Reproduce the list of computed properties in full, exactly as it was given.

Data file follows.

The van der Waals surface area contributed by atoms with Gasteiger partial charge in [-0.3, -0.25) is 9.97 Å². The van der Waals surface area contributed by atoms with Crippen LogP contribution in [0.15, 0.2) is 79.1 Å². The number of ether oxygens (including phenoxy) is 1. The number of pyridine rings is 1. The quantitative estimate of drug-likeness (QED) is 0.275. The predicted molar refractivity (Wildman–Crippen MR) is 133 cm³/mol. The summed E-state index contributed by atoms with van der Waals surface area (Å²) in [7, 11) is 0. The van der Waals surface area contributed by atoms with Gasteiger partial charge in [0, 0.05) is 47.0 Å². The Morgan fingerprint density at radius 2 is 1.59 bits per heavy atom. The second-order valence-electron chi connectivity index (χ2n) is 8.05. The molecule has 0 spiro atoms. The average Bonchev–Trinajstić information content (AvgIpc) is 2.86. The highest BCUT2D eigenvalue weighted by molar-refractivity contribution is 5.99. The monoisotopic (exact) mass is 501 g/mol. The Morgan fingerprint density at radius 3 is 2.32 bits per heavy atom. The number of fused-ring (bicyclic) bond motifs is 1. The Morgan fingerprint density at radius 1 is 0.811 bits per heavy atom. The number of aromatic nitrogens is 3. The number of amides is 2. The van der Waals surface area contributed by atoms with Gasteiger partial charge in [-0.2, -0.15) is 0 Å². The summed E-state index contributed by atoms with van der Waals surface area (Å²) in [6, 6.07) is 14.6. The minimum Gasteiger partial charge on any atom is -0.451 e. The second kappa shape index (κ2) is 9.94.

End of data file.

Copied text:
The van der Waals surface area contributed by atoms with Gasteiger partial charge in [-0.3, -0.25) is 9.97 Å². The van der Waals surface area contributed by atoms with Crippen LogP contribution in [0.15, 0.2) is 79.1 Å². The number of ether oxygens (including phenoxy) is 1. The number of pyridine rings is 1. The quantitative estimate of drug-likeness (QED) is 0.275. The predicted molar refractivity (Wildman–Crippen MR) is 133 cm³/mol. The summed E-state index contributed by atoms with van der Waals surface area (Å²) in [7, 11) is 0. The van der Waals surface area contributed by atoms with Gasteiger partial charge in [0, 0.05) is 47.0 Å². The Morgan fingerprint density at radius 2 is 1.59 bits per heavy atom. The second-order valence-electron chi connectivity index (χ2n) is 8.05. The molecule has 0 spiro atoms. The average Bonchev–Trinajstić information content (AvgIpc) is 2.86. The highest BCUT2D eigenvalue weighted by molar-refractivity contribution is 5.99. The monoisotopic (exact) mass is 501 g/mol. The Morgan fingerprint density at radius 3 is 2.32 bits per heavy atom. The number of fused-ring (bicyclic) bond motifs is 1. The Morgan fingerprint density at radius 1 is 0.811 bits per heavy atom. The number of aromatic nitrogens is 3. The number of amides is 2. The van der Waals surface area contributed by atoms with Gasteiger partial charge in [-0.2, -0.15) is 0 Å². The summed E-state index contributed by atoms with van der Waals surface area (Å²) in [6, 6.07) is 14.6. The minimum Gasteiger partial charge on any atom is -0.451 e. The second kappa shape index (κ2) is 9.94.